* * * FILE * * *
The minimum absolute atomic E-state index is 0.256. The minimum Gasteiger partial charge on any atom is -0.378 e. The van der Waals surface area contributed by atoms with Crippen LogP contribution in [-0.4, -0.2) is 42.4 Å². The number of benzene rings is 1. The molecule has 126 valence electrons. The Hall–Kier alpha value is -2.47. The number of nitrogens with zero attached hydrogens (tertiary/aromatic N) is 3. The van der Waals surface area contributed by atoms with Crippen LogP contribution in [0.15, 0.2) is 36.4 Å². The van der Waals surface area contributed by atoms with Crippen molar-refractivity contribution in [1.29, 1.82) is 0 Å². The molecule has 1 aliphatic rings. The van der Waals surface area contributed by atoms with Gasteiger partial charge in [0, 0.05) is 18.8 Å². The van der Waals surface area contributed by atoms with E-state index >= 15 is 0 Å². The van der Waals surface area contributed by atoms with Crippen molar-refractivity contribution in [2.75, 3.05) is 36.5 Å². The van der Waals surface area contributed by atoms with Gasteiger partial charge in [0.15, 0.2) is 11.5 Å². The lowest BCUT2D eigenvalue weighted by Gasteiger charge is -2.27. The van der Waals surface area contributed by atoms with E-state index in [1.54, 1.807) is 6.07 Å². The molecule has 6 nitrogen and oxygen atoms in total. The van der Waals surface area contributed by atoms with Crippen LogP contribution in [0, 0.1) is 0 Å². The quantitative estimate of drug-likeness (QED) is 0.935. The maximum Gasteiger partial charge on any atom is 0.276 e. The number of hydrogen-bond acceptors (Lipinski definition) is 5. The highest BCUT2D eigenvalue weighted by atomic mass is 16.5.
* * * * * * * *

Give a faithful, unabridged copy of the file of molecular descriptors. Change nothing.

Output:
The minimum absolute atomic E-state index is 0.256. The minimum Gasteiger partial charge on any atom is -0.378 e. The van der Waals surface area contributed by atoms with Crippen LogP contribution in [-0.4, -0.2) is 42.4 Å². The number of benzene rings is 1. The molecule has 126 valence electrons. The Hall–Kier alpha value is -2.47. The number of nitrogens with zero attached hydrogens (tertiary/aromatic N) is 3. The van der Waals surface area contributed by atoms with Crippen LogP contribution in [0.15, 0.2) is 36.4 Å². The van der Waals surface area contributed by atoms with Crippen molar-refractivity contribution in [1.29, 1.82) is 0 Å². The molecule has 1 aliphatic rings. The van der Waals surface area contributed by atoms with Gasteiger partial charge in [0, 0.05) is 18.8 Å². The van der Waals surface area contributed by atoms with E-state index >= 15 is 0 Å². The van der Waals surface area contributed by atoms with Crippen molar-refractivity contribution in [2.75, 3.05) is 36.5 Å². The van der Waals surface area contributed by atoms with Gasteiger partial charge in [0.15, 0.2) is 11.5 Å². The lowest BCUT2D eigenvalue weighted by Gasteiger charge is -2.27. The van der Waals surface area contributed by atoms with E-state index in [1.54, 1.807) is 6.07 Å². The molecule has 6 nitrogen and oxygen atoms in total. The van der Waals surface area contributed by atoms with Crippen LogP contribution in [0, 0.1) is 0 Å². The quantitative estimate of drug-likeness (QED) is 0.935. The maximum Gasteiger partial charge on any atom is 0.276 e. The number of hydrogen-bond acceptors (Lipinski definition) is 5. The highest BCUT2D eigenvalue weighted by atomic mass is 16.5.